Nursing baby with severe food allergies
I have a 7 wk infant who was diagnosed (2 1/2 wks. ago) with severe food allergies. In the hospital, I started her on breast milk and formula. After we got home, we did much of the same until we found blood in her stool. My 6 yr. old had the same thing so I knew what to look for.
Upon the doctors request, I put her on Alimentum. I decided to stop breastfeeding but the allergies continued. So we put her on Neocate and her symptoms disappeared.
I cleared my system of the allergens (dairy, wheat, soy and shellfish) and started breastfeeding + Neocate again. After 1 1/2 days she had vomiting, hives on her face, blood in the stool, and colicky symptoms. I stopped BF and the symptoms cleared.
My questions are numerous. And I would like to be as informed as possible.
- Are the protein chains in breastmilk broken down like they are in Neocate (an amino acid based formula)?
- If the protein chains in breastmilk are broken down, can I breastfeed if I track down the allergens?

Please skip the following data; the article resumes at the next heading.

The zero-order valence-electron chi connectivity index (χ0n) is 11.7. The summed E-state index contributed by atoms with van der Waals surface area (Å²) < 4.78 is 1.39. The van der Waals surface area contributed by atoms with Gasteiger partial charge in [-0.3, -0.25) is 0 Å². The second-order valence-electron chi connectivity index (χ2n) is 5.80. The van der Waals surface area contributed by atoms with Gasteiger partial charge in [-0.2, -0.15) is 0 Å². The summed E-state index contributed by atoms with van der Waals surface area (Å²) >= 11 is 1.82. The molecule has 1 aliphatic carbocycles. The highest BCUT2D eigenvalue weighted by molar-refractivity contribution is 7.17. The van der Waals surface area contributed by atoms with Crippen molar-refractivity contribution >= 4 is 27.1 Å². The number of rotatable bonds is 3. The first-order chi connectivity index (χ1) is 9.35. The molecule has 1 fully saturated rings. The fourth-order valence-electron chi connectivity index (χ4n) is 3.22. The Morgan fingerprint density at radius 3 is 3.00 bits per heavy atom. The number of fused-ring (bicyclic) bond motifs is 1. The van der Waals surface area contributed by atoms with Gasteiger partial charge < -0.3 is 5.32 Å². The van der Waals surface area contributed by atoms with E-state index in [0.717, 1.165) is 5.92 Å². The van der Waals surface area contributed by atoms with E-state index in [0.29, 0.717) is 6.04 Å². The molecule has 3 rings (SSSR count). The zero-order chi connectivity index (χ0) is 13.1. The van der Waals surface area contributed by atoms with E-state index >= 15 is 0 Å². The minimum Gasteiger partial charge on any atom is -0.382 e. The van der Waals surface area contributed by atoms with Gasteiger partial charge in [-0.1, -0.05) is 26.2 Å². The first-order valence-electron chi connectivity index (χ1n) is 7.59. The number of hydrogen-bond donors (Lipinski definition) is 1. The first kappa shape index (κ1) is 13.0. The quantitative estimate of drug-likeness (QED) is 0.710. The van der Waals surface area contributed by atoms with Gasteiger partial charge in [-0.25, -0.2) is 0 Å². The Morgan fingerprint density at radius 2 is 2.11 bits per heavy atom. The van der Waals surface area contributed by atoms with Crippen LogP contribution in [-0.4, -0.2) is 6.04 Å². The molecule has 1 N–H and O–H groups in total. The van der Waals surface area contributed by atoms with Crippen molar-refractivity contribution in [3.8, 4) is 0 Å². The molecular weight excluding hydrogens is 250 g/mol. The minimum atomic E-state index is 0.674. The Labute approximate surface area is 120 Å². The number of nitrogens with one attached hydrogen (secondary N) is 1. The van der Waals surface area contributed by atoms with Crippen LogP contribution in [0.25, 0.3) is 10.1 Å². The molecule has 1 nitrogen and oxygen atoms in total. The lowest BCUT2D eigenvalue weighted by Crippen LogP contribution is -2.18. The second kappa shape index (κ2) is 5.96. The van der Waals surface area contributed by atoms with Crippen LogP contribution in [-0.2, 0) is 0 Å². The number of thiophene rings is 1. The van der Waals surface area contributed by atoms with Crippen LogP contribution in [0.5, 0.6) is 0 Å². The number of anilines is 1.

- I keep hearing how good it is to BF if your child has allergies. How do you BF a child with severe food allergies, without putting her life in danger?
Thank you and hope to hear from you.
Need more information
This problem requires an in depth history analysis and a lot of detective work.
The short answer is: yes, identify the allergen, remove it from your system, and then breastfeed your baby. However, as you know, “identifying the allergen and removing it” is easier said than done. Contact me if you want one-on-one discussion on your problem. As well, you may want to look over my web page on Foremilk – Hindmilk Imbalance (broken link).
ABM (Artificial baby milk formula) like Neocate, Nutramagen, and Alimentium are predigested: they are broken down into the building blocks of what we call protein. The protein chains in baby formula are altered and they are not from humans (they come from plant or other animal sources).
Normally, protein chains are broken down by the digestive process, if something is wrong with the baby’s metabolism (if he is unable to breakdown proteins into amino acids), then it is called an “inborn error in metabolism” and this never goes away. I am assuming that the 6 year old can eat normally now so, if the situation is the same with this new baby, your baby probably does not have an inborn error in metabolism.
Sincerely, Marie Davis RN IBCLC